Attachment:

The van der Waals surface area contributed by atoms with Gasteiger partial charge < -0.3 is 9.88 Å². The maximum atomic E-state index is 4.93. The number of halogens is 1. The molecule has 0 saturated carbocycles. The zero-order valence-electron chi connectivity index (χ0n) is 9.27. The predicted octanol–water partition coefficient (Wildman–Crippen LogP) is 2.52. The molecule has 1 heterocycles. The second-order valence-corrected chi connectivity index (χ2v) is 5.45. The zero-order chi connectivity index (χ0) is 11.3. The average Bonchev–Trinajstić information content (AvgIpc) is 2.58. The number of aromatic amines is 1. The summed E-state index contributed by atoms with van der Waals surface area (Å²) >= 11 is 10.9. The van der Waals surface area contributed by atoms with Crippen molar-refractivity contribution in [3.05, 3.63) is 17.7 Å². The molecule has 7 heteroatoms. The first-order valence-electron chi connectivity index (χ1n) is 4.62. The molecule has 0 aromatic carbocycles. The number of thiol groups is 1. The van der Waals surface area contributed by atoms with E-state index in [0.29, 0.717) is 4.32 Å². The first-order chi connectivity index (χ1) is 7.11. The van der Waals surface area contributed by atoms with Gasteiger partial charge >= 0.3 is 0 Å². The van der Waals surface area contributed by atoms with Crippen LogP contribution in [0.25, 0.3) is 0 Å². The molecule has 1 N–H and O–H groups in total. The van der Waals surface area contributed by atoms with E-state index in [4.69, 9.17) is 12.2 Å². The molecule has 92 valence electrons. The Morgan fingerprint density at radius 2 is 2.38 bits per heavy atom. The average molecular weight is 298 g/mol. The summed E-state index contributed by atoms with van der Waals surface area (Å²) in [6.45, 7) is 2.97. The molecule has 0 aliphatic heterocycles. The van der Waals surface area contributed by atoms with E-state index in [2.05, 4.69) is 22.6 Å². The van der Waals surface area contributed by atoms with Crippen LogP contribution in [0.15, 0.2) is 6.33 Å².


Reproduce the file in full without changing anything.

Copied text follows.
The van der Waals surface area contributed by atoms with Gasteiger partial charge < -0.3 is 9.88 Å². The maximum atomic E-state index is 4.93. The number of halogens is 1. The molecule has 0 saturated carbocycles. The zero-order valence-electron chi connectivity index (χ0n) is 9.27. The predicted octanol–water partition coefficient (Wildman–Crippen LogP) is 2.52. The molecule has 1 heterocycles. The second-order valence-corrected chi connectivity index (χ2v) is 5.45. The zero-order chi connectivity index (χ0) is 11.3. The average Bonchev–Trinajstić information content (AvgIpc) is 2.58. The number of aromatic amines is 1. The summed E-state index contributed by atoms with van der Waals surface area (Å²) >= 11 is 10.9. The van der Waals surface area contributed by atoms with Crippen molar-refractivity contribution in [3.05, 3.63) is 17.7 Å². The molecule has 7 heteroatoms. The first-order valence-electron chi connectivity index (χ1n) is 4.62. The molecule has 0 aromatic carbocycles. The number of thiol groups is 1. The van der Waals surface area contributed by atoms with E-state index in [0.29, 0.717) is 4.32 Å². The first-order chi connectivity index (χ1) is 7.11. The van der Waals surface area contributed by atoms with Gasteiger partial charge >= 0.3 is 0 Å². The van der Waals surface area contributed by atoms with Crippen LogP contribution in [0.25, 0.3) is 0 Å². The molecule has 1 N–H and O–H groups in total. The van der Waals surface area contributed by atoms with E-state index in [4.69, 9.17) is 12.2 Å². The molecule has 92 valence electrons. The Morgan fingerprint density at radius 2 is 2.38 bits per heavy atom. The average molecular weight is 298 g/mol. The summed E-state index contributed by atoms with van der Waals surface area (Å²) in [6.45, 7) is 2.97. The molecule has 0 aliphatic heterocycles. The van der Waals surface area contributed by atoms with E-state index in [2.05, 4.69) is 22.6 Å². The van der Waals surface area contributed by atoms with Crippen LogP contribution in [0.15, 0.2) is 6.33 Å².